The Computer Audio Design CAT is a high-quality source component that features CD ripping/playback, internal storage and playback of music streaming services such as Spotify, Qobuz and BBC Radio.

The CAT (CAD Audio Transport) promises to be a high-end "digital source component", offering "no-compromise" ripping, storage and playback.

Customers can specify which type of storage they'd like: SSD; HDD or NAS, and due to fluctuating prices, CAD will install each storage type at cost price. Each CAT is hand-built to order in CAD's central London facility. 

CAD's engineers can further tailor the CAT to different home set-ups as either a standalone two-channel system or for integration in to home networks.

CDs can be automatically ripped to the internal storage, while playback is over USB. The USB output can be directly connected to the CAD 1543 DAC or any other USB DAC.

The CAT is also capable of streaming a range of music services, including Spotify, Qobuz and BBC Radio. Any music streaming service that runs on Windows, will run on the CAT and Computer Audio Design promises to preinstall any service requried.

Users are able to control the CAT via remote apps for iOS and Android. JRemote is required for iOS and Gizmo for Android.

Alternatively, users can access the Windows operating system in the CAT using the Windows Remote Desktop app. For those who don't have a wi-fi network, the CAT can be controlled by connecting it to a monitor and mouse or a TV/monitor panel via HDMI.

The CAT features a separate external dual-linear power supply, and claims extremely low-noise internal linear regulators and fan-less cooling.

 

The CAD CAT with CAD 1543 DAC

Each CAT comes with a recommended software package. Currently, this is a customised version of Microsoft's Windows operating system which features CAD's proprietary modifications. CAD's engineers discuss customer set-up requirements and then install the most appropriate software at cost price.

A customised version of dBPoweramp rips in secure mode and automatically downloads metadata if the CAT is connected to the internet.

JRiver is used for music library management. Users are able to view and search collections, view artwork and sleeve notes as well being able to create playlists. Playback is managed by JPlay.

The CAD CAT supports a number of file types, including AIFF, FLAC, WAV and DSD over PCM. It features two audiophile grade USB 3.0 A and four standard USB 2.0 connections. 

Other connections include HDMI, DVI-D, D-SUB, Ethernet and PS/2 for a keyboard or mouse.

Scott Berry, designer of the CAT and the 1543 DAC, said: "Our customers love the 1543 DAC, but I quickly realised that the biggest problem in computer audio is the computer. Having worked hard to improve sound quality using the software, I wanted also to implement the discoveries made during the development of the DAC in the CAD Audio Transport."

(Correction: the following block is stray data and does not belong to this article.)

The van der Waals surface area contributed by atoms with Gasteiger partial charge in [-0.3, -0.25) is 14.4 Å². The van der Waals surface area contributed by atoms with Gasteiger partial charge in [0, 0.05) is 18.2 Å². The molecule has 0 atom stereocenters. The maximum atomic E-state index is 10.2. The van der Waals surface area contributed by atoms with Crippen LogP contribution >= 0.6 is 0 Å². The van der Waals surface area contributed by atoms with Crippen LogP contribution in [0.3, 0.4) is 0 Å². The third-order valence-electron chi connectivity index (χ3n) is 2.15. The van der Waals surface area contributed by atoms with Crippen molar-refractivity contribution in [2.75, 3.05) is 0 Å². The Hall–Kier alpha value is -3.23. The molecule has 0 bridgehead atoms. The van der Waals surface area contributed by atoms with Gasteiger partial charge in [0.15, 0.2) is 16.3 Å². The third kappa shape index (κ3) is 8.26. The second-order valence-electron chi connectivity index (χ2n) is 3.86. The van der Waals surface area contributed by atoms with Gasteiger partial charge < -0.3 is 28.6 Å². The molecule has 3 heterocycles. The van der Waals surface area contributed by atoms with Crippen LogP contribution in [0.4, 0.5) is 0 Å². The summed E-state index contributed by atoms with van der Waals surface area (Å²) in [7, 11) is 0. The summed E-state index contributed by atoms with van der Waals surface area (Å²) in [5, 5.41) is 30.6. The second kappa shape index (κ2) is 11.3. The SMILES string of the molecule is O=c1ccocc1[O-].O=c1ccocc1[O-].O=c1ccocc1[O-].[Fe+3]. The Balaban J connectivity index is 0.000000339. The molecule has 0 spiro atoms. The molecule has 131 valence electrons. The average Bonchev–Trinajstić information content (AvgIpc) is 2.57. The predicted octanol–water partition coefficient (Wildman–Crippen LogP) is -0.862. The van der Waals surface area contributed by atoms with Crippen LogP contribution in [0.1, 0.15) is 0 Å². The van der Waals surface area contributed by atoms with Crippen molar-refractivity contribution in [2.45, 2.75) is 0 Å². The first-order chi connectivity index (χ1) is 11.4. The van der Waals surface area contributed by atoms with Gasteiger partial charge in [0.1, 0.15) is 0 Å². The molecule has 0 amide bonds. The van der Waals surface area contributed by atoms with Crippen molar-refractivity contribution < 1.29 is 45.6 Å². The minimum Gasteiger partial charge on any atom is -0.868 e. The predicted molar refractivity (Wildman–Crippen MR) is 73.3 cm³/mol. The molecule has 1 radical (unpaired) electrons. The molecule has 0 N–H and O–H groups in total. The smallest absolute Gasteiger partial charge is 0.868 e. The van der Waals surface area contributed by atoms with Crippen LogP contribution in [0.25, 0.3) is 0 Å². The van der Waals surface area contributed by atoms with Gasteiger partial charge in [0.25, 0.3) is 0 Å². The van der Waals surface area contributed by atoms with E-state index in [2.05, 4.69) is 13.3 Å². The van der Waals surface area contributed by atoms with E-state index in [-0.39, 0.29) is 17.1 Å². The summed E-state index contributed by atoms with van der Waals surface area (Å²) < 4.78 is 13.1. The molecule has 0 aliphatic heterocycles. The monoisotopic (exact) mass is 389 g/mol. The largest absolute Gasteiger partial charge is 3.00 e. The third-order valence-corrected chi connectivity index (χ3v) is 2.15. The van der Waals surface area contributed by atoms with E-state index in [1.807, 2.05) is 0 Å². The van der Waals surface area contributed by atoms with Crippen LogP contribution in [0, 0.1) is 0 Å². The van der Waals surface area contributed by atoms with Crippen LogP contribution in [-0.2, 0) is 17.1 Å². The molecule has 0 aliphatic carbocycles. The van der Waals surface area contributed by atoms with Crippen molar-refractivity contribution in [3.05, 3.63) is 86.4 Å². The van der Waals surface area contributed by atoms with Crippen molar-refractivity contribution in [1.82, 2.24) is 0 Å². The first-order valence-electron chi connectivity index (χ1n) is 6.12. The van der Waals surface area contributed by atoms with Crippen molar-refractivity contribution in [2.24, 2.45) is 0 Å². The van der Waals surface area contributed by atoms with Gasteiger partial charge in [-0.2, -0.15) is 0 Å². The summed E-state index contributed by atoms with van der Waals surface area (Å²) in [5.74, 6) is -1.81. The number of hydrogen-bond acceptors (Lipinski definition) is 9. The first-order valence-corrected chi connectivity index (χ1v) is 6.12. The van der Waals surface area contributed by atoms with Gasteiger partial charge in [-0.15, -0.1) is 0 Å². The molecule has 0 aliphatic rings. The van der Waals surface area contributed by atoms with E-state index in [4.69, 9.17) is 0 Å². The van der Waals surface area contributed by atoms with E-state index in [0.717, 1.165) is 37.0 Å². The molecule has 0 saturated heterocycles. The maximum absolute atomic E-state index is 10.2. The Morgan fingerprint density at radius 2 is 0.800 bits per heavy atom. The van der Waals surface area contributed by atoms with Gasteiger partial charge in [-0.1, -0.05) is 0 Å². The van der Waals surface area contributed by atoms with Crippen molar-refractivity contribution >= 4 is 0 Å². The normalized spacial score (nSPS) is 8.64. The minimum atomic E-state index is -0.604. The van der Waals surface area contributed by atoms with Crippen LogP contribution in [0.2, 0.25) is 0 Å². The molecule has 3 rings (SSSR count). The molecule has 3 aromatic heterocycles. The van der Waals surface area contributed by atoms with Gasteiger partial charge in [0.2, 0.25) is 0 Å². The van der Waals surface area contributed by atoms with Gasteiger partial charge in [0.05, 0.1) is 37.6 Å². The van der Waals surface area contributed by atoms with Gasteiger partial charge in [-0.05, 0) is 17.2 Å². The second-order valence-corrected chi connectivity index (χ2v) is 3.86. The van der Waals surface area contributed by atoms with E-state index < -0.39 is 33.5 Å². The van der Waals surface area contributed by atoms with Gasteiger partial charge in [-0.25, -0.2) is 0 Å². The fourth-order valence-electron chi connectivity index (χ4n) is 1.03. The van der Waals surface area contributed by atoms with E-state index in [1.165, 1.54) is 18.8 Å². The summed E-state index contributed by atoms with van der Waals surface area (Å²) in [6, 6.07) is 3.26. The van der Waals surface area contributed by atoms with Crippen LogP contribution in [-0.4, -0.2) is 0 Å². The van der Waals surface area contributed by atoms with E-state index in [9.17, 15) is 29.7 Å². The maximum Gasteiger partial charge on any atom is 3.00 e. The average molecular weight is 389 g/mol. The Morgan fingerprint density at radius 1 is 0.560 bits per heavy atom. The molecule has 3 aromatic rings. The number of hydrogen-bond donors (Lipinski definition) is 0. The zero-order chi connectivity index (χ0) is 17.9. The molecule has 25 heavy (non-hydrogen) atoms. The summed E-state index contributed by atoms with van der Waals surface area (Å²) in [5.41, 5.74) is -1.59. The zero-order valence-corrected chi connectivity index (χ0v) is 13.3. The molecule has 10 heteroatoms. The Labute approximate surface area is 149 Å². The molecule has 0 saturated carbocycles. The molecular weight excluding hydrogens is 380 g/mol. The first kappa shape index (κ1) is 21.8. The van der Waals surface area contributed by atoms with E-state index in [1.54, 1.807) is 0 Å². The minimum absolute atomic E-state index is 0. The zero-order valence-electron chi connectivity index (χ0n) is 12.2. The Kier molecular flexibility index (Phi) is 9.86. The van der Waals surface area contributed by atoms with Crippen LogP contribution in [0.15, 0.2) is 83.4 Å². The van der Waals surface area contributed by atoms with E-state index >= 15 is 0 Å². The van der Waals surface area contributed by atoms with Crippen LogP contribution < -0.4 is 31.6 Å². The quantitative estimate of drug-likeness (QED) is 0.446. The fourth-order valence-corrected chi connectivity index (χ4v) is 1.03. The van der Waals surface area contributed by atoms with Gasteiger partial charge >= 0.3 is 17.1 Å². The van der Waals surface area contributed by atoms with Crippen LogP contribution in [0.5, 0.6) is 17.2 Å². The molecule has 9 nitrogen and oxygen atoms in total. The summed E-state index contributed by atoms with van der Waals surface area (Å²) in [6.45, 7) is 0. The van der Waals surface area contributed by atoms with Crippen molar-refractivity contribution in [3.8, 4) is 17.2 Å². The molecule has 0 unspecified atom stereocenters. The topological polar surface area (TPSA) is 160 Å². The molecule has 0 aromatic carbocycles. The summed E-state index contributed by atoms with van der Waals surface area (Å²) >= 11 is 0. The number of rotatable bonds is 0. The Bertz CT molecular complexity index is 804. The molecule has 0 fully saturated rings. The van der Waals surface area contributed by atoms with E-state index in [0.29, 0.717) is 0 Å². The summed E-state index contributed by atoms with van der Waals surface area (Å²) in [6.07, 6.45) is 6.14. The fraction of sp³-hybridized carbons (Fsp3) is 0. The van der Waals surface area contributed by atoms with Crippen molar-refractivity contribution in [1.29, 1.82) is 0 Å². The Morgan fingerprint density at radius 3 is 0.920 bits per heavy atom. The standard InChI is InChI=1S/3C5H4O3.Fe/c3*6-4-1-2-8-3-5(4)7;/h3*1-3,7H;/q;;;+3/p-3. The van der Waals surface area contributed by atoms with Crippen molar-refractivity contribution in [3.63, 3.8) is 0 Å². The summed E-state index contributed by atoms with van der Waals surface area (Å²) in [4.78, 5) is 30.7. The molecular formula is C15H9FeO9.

"The CAT combines exceptional sound quality with true ease of use. It is also a device that can adapt as the digital music world evolves with the renewed focus on sound quality."

The CAD CAT is available to order now for £5300 (plus storage). Build/delivery time is one month and for a limited time the new  CAD USB Cable is supplied for free to customers who purchase the 1543 DAC and CAT together.

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Comments

The_Lhc's picture

So, it's a Windows PC, for £5

So, it's a Windows PC, for £5,300. Get real...

YouTougle .'s picture

£5,300 PLUS storage costs!!

£5,300 PLUS storage costs!!

ellisdj's picture

Essentially it will be, but

Essentially it will be, but there is much more to it than that.  Getting full sound quality from a PC is not straight forward - but the potential SQ from a PC is very high after a lot of effort / time and money is put in. 

Knowing some of the work Scott has done and witnessed forst hand the results I bet it sounds very good indeed

 

nara's picture

CAD CAT

Crazy money for a basic PC in a fancy case.

ellisdj's picture

I hate it when people shun

I hate it when people shun without even properly considering.

This is much more than a basic PC in a fancy box - there is a lot of behind the scenes work done in optimisation, it comes with dual linear power supplies whhich is expensive and other work done.

It is possible to do a lot of this yourself - however it has cost me getting on for the same amount to do similar so its not crazy money being asked at all.

This is not a budget product - its a high end product

 

YouTougle .'s picture

I hate it when companies exploit

I hate it when companies exploit buyers, by hiding behind alleged "audiophile" quality. You can build "recording studio" quality PCs for less than half the price of this, and that would include storage, which this price doesn't include. Soundslive do a rack mount recording studio PC, for less than £1500, with 1.5TB of storage across two drives.

With a guaranteed hardware platform, optimisation for multiple units is easy. Do it once, create an installation image, and then just build every new unit round that image. Heck, you can ever just create an array of installation images, and install any one of them to suit.

Coming from a company that sells a USB cable for £480, I would expect nothing less than this kind of thing. The problem is, they're taking on a generally knowledgeable crowd in PC users, who know exactly how to get performance on a sensible budget.

I guarantee, unless they give some very accurate specifications out (hardware, software, which version of Windows etc...) someone will buy one of these, tear it apart, and post the results across the internet. And if those results fall short compared to the cost, the fallout won't be pretty. But as the cable makers have found out, drop enough buzzwords and "guarantees" into the marketing spiel, and there will always be someone who'll believe it and hand over the money.